Adopt the position
One of the things we love about cycling is nifty widgets, and this critter from Cyclemetrics definitely fits the category. The FitStik is a device that allows you to transfer your position from one bike to another accurately, so that you don't have to go through the process of tweaking position each time if you own more than one bike, or if you're taking out a loaner or hire bike.

The original FitStik was launched to very warm reviews at the end of last year; about the only thing anyone could find to complain about was the price: $119. The good news is that the latest incarnation, the FitStik Comp, is only $79.95. The new version's main rulers are made from custom fiberglass/phenolic laminates, and Cyclemetrics claims the extra strength of these materials over the previous hardwoods has allowed a warranty extension from one year to life.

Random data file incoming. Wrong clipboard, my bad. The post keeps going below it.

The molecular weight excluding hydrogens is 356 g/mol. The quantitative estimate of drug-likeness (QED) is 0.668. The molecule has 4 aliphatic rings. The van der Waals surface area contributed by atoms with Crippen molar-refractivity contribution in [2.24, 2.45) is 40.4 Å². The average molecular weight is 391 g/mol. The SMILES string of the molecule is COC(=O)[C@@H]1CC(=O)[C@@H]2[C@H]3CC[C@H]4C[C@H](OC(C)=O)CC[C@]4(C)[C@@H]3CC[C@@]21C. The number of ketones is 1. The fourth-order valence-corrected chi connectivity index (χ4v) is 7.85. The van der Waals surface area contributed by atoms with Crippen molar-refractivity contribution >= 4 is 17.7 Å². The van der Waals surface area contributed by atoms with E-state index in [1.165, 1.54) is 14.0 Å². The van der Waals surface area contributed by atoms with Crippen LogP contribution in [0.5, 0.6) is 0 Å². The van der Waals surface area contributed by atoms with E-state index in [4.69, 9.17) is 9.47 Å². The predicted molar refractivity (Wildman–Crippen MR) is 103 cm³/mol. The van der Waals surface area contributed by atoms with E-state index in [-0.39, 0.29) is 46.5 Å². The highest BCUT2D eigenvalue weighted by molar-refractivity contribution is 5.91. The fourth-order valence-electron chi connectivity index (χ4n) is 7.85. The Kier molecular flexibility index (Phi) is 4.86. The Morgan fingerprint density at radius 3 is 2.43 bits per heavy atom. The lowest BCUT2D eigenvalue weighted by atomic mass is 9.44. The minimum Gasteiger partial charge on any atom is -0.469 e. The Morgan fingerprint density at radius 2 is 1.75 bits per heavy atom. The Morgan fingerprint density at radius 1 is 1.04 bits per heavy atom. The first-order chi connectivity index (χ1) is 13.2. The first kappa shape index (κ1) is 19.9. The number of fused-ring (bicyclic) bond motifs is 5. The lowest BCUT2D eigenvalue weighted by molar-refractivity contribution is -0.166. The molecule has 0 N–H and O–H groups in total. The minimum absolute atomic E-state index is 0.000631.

More information: Cyclemetrics' website

SRAM awarded

SRAM's Two-Axis brake levers recently received a design distinction in the Consumer Products category of I.D. Magazine's 2001 Design Review. The August issue of I.D., The International Design Magazine, features SRAM's Two-Axis Brake levers, along with other distinction recipients from such renowned companies as Apple, Nike and Ford.